“Picture this little, kind of roly poly kid on prosthetic legs and he’s got the bat tucked against his body,” Cochran said. “And he’s just rifling shot after shot and talking smack. I’m like, ‘Who the hell is this kid?’”

Cochran sat and observed Landis Sims for a day, then worked up the courage to ask his mother, Amanda Sims, to talk to him the following day. Cochran was wearing a Boston Red Sox cap. Landis, a New York Yankees fan, immediately let him have it.

“He started giving me crap,” Cochran said. “That’s just kind of how the relationship started.”

Cochran pitched the idea to Amanda of visiting the Sims family at their home in Elizabeth, a rural community near the Ohio River in Harrison County in southern Indiana. “I had no idea the journey it would turn into,” Cochran said.

The result, after eight years, is the inspiring true story of Landis Sims, now 16 years old. The 95-minute documentary — “Landis: Just Watch Me” — chronicles Sims, who was born without hands and feet, as he overcomes obstacles on his journey as he strives to make his high school baseball team at South Central High School.

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Young Woman Who Came From Adversity Now Helps Others

Just about everyone is drawn to a story in which a victim of the most horrific abuse and deprivation overcomes those atrocities to not only become successful but also to help others who had suffered similar abuses. That’s why Geri-Lynn Utter’s life story is so uplifting.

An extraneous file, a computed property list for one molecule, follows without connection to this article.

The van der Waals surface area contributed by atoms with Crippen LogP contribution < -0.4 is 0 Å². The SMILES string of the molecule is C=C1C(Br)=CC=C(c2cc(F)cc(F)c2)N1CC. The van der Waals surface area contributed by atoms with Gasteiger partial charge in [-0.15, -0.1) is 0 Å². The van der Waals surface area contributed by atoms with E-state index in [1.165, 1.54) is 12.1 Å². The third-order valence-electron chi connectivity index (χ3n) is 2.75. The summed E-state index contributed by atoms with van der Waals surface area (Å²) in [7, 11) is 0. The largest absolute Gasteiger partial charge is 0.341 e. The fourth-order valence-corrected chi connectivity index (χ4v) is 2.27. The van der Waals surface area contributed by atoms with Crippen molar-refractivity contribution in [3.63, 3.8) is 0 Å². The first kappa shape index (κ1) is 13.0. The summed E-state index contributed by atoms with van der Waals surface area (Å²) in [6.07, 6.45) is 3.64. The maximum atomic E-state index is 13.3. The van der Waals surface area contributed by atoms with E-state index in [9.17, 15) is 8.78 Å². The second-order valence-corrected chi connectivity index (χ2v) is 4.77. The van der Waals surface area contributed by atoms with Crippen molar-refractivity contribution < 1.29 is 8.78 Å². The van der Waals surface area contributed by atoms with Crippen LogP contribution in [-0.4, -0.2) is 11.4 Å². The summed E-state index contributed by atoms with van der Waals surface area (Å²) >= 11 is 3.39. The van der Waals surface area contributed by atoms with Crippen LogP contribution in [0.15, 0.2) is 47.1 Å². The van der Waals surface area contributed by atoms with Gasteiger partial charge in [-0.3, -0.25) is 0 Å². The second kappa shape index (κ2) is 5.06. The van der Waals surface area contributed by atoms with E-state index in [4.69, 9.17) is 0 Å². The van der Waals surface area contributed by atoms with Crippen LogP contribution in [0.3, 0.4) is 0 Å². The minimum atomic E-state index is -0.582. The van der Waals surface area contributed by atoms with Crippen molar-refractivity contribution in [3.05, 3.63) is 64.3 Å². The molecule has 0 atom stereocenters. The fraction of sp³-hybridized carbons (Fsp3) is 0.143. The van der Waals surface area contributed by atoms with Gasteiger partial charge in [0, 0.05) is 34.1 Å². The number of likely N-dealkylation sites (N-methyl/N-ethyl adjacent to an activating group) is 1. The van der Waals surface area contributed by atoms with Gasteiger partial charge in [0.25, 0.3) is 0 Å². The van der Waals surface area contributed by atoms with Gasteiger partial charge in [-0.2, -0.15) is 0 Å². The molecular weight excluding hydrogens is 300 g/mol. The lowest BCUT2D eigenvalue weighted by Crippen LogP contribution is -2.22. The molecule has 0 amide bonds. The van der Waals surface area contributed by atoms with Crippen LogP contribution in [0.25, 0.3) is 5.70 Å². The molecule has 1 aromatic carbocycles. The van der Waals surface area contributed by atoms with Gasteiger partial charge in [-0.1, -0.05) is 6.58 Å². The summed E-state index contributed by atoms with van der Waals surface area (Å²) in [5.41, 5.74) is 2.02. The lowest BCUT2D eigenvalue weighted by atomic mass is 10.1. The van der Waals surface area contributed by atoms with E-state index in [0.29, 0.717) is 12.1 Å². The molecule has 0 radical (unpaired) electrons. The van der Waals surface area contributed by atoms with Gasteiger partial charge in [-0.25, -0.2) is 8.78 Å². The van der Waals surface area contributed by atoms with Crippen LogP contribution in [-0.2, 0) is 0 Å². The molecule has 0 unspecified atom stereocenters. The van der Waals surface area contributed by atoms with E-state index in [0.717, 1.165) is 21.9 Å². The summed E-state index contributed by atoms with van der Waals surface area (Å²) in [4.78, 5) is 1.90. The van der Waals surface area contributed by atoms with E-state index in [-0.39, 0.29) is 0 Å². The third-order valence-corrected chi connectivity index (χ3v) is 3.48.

Utter, 40, grew up in Kensington as an only child of drug and alcohol-addicted parents who abused her physically, mentally and emotionally. However, through hard work, intelligence and rock-strong character, Geri-Lynn wound up earning a BA in English/Communications at Cabrini College in Radnor in 2002 and both Master’s and Doctorate degrees in clinical psychology from Chestnut Hill College. (She also worked in radio sales for 10 years while pursuing her graduate degrees.) Today Utter works for the Montgomery County judicial system, interviewing and evaluating the mental health of prison inmates to determine their suitability for possible release. She also works for a pharmaceutical company that has developed a drug that is said to minimize the deleterious consequences of opioid addiction. Continue reading this article here, or watch a video report on Geri Lynn below: